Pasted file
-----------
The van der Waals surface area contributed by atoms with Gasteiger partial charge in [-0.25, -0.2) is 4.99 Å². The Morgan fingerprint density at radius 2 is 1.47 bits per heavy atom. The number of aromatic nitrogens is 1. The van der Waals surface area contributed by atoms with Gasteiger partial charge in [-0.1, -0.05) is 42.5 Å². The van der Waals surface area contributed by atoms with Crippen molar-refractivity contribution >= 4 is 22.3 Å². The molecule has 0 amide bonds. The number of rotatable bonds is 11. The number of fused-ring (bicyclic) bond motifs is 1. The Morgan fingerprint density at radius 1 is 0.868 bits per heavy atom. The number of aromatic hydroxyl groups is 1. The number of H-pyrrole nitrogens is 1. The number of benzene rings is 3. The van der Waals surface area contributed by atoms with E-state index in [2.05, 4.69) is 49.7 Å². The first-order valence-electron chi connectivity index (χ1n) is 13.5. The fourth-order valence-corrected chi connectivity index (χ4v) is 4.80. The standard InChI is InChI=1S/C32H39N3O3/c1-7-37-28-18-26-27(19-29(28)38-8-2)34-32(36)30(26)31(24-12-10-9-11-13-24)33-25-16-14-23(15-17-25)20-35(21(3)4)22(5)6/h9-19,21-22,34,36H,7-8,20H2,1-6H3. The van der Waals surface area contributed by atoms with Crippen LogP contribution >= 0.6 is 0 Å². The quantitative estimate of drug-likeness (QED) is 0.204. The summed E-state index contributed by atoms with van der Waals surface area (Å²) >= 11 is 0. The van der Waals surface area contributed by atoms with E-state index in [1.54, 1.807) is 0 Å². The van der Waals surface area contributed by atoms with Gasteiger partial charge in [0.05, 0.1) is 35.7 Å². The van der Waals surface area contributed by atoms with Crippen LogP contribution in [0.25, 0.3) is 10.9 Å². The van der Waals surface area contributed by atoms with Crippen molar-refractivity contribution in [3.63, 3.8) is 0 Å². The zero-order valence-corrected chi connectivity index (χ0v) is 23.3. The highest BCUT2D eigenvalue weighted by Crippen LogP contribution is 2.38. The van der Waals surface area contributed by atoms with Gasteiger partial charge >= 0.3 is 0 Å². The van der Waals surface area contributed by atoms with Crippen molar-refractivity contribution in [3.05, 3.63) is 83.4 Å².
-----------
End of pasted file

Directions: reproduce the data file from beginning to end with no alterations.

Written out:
The van der Waals surface area contributed by atoms with Gasteiger partial charge in [-0.25, -0.2) is 4.99 Å². The Morgan fingerprint density at radius 2 is 1.47 bits per heavy atom. The number of aromatic nitrogens is 1. The van der Waals surface area contributed by atoms with Gasteiger partial charge in [-0.1, -0.05) is 42.5 Å². The van der Waals surface area contributed by atoms with Crippen molar-refractivity contribution >= 4 is 22.3 Å². The molecule has 0 amide bonds. The number of rotatable bonds is 11. The number of fused-ring (bicyclic) bond motifs is 1. The Morgan fingerprint density at radius 1 is 0.868 bits per heavy atom. The number of aromatic hydroxyl groups is 1. The number of H-pyrrole nitrogens is 1. The number of benzene rings is 3. The van der Waals surface area contributed by atoms with E-state index in [2.05, 4.69) is 49.7 Å². The first-order valence-electron chi connectivity index (χ1n) is 13.5. The fourth-order valence-corrected chi connectivity index (χ4v) is 4.80. The standard InChI is InChI=1S/C32H39N3O3/c1-7-37-28-18-26-27(19-29(28)38-8-2)34-32(36)30(26)31(24-12-10-9-11-13-24)33-25-16-14-23(15-17-25)20-35(21(3)4)22(5)6/h9-19,21-22,34,36H,7-8,20H2,1-6H3. The van der Waals surface area contributed by atoms with Crippen LogP contribution >= 0.6 is 0 Å². The quantitative estimate of drug-likeness (QED) is 0.204. The summed E-state index contributed by atoms with van der Waals surface area (Å²) >= 11 is 0. The van der Waals surface area contributed by atoms with E-state index in [1.54, 1.807) is 0 Å². The van der Waals surface area contributed by atoms with Gasteiger partial charge in [0.05, 0.1) is 35.7 Å². The van der Waals surface area contributed by atoms with Crippen LogP contribution in [0.25, 0.3) is 10.9 Å². The van der Waals surface area contributed by atoms with Crippen molar-refractivity contribution in [3.63, 3.8) is 0 Å². The zero-order valence-corrected chi connectivity index (χ0v) is 23.3. The highest BCUT2D eigenvalue weighted by Crippen LogP contribution is 2.38. The van der Waals surface area contributed by atoms with Gasteiger partial charge >= 0.3 is 0 Å². The van der Waals surface area contributed by atoms with Crippen molar-refractivity contribution in [3.05, 3.63) is 83.4 Å².